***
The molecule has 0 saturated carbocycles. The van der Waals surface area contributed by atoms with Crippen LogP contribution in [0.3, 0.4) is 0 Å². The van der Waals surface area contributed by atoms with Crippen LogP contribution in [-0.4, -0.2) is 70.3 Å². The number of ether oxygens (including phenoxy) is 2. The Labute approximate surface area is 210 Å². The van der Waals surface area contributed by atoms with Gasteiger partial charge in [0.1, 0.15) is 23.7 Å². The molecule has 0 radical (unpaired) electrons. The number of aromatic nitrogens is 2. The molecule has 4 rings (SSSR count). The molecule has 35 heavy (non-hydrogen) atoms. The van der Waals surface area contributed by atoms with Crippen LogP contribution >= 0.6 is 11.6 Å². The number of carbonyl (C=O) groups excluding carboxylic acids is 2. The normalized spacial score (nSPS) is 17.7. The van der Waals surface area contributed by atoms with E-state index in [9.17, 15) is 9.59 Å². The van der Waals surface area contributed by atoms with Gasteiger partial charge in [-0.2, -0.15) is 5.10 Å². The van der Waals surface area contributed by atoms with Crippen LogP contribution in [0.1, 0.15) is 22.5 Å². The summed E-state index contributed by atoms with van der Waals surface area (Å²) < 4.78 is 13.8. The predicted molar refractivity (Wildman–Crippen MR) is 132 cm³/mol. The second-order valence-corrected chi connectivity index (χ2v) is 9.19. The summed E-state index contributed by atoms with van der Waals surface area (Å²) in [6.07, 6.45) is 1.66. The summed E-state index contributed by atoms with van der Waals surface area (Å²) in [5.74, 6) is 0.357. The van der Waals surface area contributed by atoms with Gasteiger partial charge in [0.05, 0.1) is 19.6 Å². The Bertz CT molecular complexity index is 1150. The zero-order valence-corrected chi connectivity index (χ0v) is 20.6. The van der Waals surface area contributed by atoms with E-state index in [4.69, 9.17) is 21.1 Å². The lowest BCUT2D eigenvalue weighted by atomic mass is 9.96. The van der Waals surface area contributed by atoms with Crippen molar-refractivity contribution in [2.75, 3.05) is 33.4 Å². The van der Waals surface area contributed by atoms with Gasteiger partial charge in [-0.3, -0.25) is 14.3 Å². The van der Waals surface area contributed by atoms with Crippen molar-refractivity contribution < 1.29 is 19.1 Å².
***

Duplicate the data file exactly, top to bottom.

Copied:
The molecule has 0 saturated carbocycles. The van der Waals surface area contributed by atoms with Crippen LogP contribution in [0.3, 0.4) is 0 Å². The van der Waals surface area contributed by atoms with Crippen LogP contribution in [-0.4, -0.2) is 70.3 Å². The number of ether oxygens (including phenoxy) is 2. The Labute approximate surface area is 210 Å². The van der Waals surface area contributed by atoms with Gasteiger partial charge in [0.1, 0.15) is 23.7 Å². The molecule has 0 radical (unpaired) electrons. The number of aromatic nitrogens is 2. The molecule has 4 rings (SSSR count). The molecule has 35 heavy (non-hydrogen) atoms. The van der Waals surface area contributed by atoms with Crippen LogP contribution >= 0.6 is 11.6 Å². The number of carbonyl (C=O) groups excluding carboxylic acids is 2. The normalized spacial score (nSPS) is 17.7. The van der Waals surface area contributed by atoms with E-state index in [9.17, 15) is 9.59 Å². The van der Waals surface area contributed by atoms with Gasteiger partial charge in [-0.2, -0.15) is 5.10 Å². The van der Waals surface area contributed by atoms with Crippen LogP contribution in [0.1, 0.15) is 22.5 Å². The summed E-state index contributed by atoms with van der Waals surface area (Å²) < 4.78 is 13.8. The predicted molar refractivity (Wildman–Crippen MR) is 132 cm³/mol. The second-order valence-corrected chi connectivity index (χ2v) is 9.19. The summed E-state index contributed by atoms with van der Waals surface area (Å²) in [6.07, 6.45) is 1.66. The summed E-state index contributed by atoms with van der Waals surface area (Å²) in [5.74, 6) is 0.357. The van der Waals surface area contributed by atoms with Gasteiger partial charge in [0.05, 0.1) is 19.6 Å². The Bertz CT molecular complexity index is 1150. The zero-order valence-corrected chi connectivity index (χ0v) is 20.6. The van der Waals surface area contributed by atoms with E-state index in [4.69, 9.17) is 21.1 Å². The lowest BCUT2D eigenvalue weighted by atomic mass is 9.96. The van der Waals surface area contributed by atoms with Crippen molar-refractivity contribution in [2.75, 3.05) is 33.4 Å². The van der Waals surface area contributed by atoms with Gasteiger partial charge in [-0.3, -0.25) is 14.3 Å². The van der Waals surface area contributed by atoms with Crippen molar-refractivity contribution < 1.29 is 19.1 Å².